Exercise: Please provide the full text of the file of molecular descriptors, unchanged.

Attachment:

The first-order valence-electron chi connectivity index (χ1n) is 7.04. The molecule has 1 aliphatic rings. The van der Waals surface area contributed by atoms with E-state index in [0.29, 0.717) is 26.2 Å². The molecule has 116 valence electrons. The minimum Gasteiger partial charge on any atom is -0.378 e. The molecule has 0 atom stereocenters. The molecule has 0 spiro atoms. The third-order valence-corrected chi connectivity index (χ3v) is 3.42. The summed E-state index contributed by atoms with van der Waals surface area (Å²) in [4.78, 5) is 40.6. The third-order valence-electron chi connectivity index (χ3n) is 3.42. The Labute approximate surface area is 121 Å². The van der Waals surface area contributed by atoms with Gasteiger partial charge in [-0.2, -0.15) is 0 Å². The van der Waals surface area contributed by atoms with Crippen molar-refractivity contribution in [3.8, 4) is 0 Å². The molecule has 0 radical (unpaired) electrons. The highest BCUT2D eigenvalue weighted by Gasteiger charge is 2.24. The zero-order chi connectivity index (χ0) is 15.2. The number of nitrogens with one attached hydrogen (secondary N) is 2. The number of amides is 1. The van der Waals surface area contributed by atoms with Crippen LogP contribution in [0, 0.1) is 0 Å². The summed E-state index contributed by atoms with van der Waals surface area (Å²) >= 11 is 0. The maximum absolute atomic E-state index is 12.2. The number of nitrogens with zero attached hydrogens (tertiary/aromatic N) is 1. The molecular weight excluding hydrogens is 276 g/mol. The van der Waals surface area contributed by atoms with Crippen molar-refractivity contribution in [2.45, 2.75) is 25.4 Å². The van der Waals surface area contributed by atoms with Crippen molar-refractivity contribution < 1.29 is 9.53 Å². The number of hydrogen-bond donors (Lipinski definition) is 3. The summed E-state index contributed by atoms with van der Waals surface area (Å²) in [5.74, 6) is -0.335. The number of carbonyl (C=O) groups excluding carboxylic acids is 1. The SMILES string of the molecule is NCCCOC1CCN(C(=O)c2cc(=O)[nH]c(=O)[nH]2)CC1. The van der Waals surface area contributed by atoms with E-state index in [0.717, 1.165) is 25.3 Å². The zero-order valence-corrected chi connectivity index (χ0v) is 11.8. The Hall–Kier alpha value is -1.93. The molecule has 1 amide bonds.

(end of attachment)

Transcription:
The first-order valence-electron chi connectivity index (χ1n) is 7.04. The molecule has 1 aliphatic rings. The van der Waals surface area contributed by atoms with E-state index in [0.29, 0.717) is 26.2 Å². The molecule has 116 valence electrons. The minimum Gasteiger partial charge on any atom is -0.378 e. The molecule has 0 atom stereocenters. The molecule has 0 spiro atoms. The third-order valence-corrected chi connectivity index (χ3v) is 3.42. The summed E-state index contributed by atoms with van der Waals surface area (Å²) in [4.78, 5) is 40.6. The third-order valence-electron chi connectivity index (χ3n) is 3.42. The Labute approximate surface area is 121 Å². The van der Waals surface area contributed by atoms with Gasteiger partial charge in [-0.2, -0.15) is 0 Å². The van der Waals surface area contributed by atoms with Crippen molar-refractivity contribution in [3.8, 4) is 0 Å². The molecule has 0 radical (unpaired) electrons. The highest BCUT2D eigenvalue weighted by Gasteiger charge is 2.24. The zero-order chi connectivity index (χ0) is 15.2. The number of nitrogens with one attached hydrogen (secondary N) is 2. The number of amides is 1. The van der Waals surface area contributed by atoms with Crippen LogP contribution in [0, 0.1) is 0 Å². The summed E-state index contributed by atoms with van der Waals surface area (Å²) >= 11 is 0. The maximum absolute atomic E-state index is 12.2. The number of nitrogens with zero attached hydrogens (tertiary/aromatic N) is 1. The molecular weight excluding hydrogens is 276 g/mol. The van der Waals surface area contributed by atoms with Crippen molar-refractivity contribution in [2.45, 2.75) is 25.4 Å². The van der Waals surface area contributed by atoms with Crippen molar-refractivity contribution < 1.29 is 9.53 Å². The number of hydrogen-bond donors (Lipinski definition) is 3. The summed E-state index contributed by atoms with van der Waals surface area (Å²) in [5.74, 6) is -0.335. The number of carbonyl (C=O) groups excluding carboxylic acids is 1. The SMILES string of the molecule is NCCCOC1CCN(C(=O)c2cc(=O)[nH]c(=O)[nH]2)CC1. The van der Waals surface area contributed by atoms with E-state index in [0.717, 1.165) is 25.3 Å². The zero-order valence-corrected chi connectivity index (χ0v) is 11.8. The Hall–Kier alpha value is -1.93. The molecule has 1 amide bonds.